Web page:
Despite its heavily recycled plotline and predictable progression, “The Way Way Back” presents its story with consistent heart, infused with a wealth of eccentric characters that ensures the poignancy is perpetually alternated with laughs. The focus is disjointed at times, often offering excess detail on points unnecessary to the primary tale, yet the moments of dismal duress and uplifting triumph remain realistic and impactful due to deftly written interactions and competent acting. Just because this type of story has been done before doesn’t mean it can’t engage, entertain, and surprise. “The Way Way Back” accomplishes two out of the three with ease.
When fourteen-year-old Duncan (Liam James) is forced to spend the summer at his mother’s boyfriend’s beach house, it seems as if he’s destined for misery. An awkward teen dismissed by the adults and even his own peers, Duncan is unable to fit in. But all that changes when he meets Owen (Sam Rockwell), the cocky, carefree manager of the Water Wizz water park. Securing a position there, Duncan begins to gain confidence and finally obtains contentment in both his new job and the attention from his neighbor’s daughter Susanna (AnnaSophia Robb). When his mother’s (Toni Collette) deteriorating relationship with her boyfriend (Steve Carell) begins to threaten their vacation, Duncan must find a way to hang on to his newfound happiness.
Featuring an introverted, reclusive, friendless, painfully shy, awkward teenager amidst negative influences, budding sexuality, outgoing girls-next-door, and impossibly down-to-earth, levelheaded mentors has become somewhat of a routine formula for coming-of-age movies. Handling family drama through the quirky lens of heavy sarcasm, constant humiliation, youthful romance, and a dab of pitch-black humor is nearly a genre of its own. A crippling lack of confidence and general teen angst is expectedly remedied by the therapeutic exchanges of a similarly enfeebled confidant (of the opposite sex, who is naturally improbably attractive); along with a guiding force of reason – in this case, Rockwell’s Owen, who magically possesses all the qualities of an experienced, admirable rebel.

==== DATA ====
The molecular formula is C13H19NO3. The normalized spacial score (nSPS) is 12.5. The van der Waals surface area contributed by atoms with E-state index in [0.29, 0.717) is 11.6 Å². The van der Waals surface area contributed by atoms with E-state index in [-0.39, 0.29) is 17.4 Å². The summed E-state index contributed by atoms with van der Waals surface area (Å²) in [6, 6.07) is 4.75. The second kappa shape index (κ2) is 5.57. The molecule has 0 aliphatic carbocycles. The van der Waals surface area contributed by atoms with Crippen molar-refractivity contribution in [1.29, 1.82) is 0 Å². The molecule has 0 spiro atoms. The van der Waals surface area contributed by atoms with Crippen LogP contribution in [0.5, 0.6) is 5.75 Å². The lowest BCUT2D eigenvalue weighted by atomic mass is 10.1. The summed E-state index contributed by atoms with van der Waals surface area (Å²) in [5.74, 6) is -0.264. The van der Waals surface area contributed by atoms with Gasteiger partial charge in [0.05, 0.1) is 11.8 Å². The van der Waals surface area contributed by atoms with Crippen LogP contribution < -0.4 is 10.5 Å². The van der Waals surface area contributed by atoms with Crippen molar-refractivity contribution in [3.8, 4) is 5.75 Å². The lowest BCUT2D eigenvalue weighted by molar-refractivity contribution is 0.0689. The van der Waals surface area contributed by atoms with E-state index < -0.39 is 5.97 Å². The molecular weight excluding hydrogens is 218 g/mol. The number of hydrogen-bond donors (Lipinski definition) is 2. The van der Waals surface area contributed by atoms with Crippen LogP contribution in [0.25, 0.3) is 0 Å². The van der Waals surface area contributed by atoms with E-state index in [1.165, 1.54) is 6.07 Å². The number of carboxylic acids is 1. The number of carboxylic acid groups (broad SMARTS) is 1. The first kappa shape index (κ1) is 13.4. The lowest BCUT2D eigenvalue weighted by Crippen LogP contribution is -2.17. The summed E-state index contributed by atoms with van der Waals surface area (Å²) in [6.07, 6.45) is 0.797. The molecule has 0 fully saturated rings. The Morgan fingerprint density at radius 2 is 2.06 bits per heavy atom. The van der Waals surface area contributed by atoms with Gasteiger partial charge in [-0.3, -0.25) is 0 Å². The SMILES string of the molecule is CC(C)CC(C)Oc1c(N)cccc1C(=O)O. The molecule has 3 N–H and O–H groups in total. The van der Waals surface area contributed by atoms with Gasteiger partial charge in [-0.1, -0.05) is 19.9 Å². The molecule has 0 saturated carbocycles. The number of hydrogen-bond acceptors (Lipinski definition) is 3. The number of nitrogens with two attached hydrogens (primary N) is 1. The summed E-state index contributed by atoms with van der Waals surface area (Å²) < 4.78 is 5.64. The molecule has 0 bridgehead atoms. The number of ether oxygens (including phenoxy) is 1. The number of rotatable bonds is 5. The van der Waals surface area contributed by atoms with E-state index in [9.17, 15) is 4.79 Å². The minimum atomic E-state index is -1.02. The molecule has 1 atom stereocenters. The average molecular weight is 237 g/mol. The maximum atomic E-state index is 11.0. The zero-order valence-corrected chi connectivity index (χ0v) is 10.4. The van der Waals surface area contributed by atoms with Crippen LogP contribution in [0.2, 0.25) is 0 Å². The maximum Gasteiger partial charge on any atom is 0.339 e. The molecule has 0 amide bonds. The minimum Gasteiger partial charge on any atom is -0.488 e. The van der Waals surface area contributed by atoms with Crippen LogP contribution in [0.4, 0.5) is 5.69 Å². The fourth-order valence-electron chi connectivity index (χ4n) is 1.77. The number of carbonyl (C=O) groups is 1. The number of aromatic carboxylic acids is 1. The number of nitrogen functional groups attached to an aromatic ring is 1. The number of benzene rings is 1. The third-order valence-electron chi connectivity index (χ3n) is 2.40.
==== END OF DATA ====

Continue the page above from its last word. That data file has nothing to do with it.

In place of a refreshingly unprocessed assortment of characters is a script enriched with creative dialogue and hilariously talkative commentary – the kind resourceful enough to haze nearly every other filmmaking facet. Rockwell steals the show, followed by Allison Janney’s constantly carousing neighbor – and even wacky bit parts by directors Jim Rash and Nat Faxon improve the revelries. Carell drags the cast down by playing against type, as a mean-spirited two-timer continually serving up hypocritical gnomes, paired with comedian Rob Corddry doing little to increase funniness. Nonetheless, the well-intentioned selections will likely spark curiosity from fans. Carell just doesn’t feel natural in a dislikeable role – it takes entirely too much to despise someone so popularized by previous comedic projects, especially when his range isn’t sufficient to convince of genuine malignancy. The ideas of deteriorating upbringings, separated parents, neglect, and adults partying (in an attempt to clutch at a fleeting Neverland) while adolescents brood, provide bases for challenging distressing encounters. But they fail to offer resolution or satisfaction beyond the brief win of an inconsequential waterpark stunt (designed to substitute for a major climactic confrontation).
– The Massie Twins (GoneWithTheTwins.com)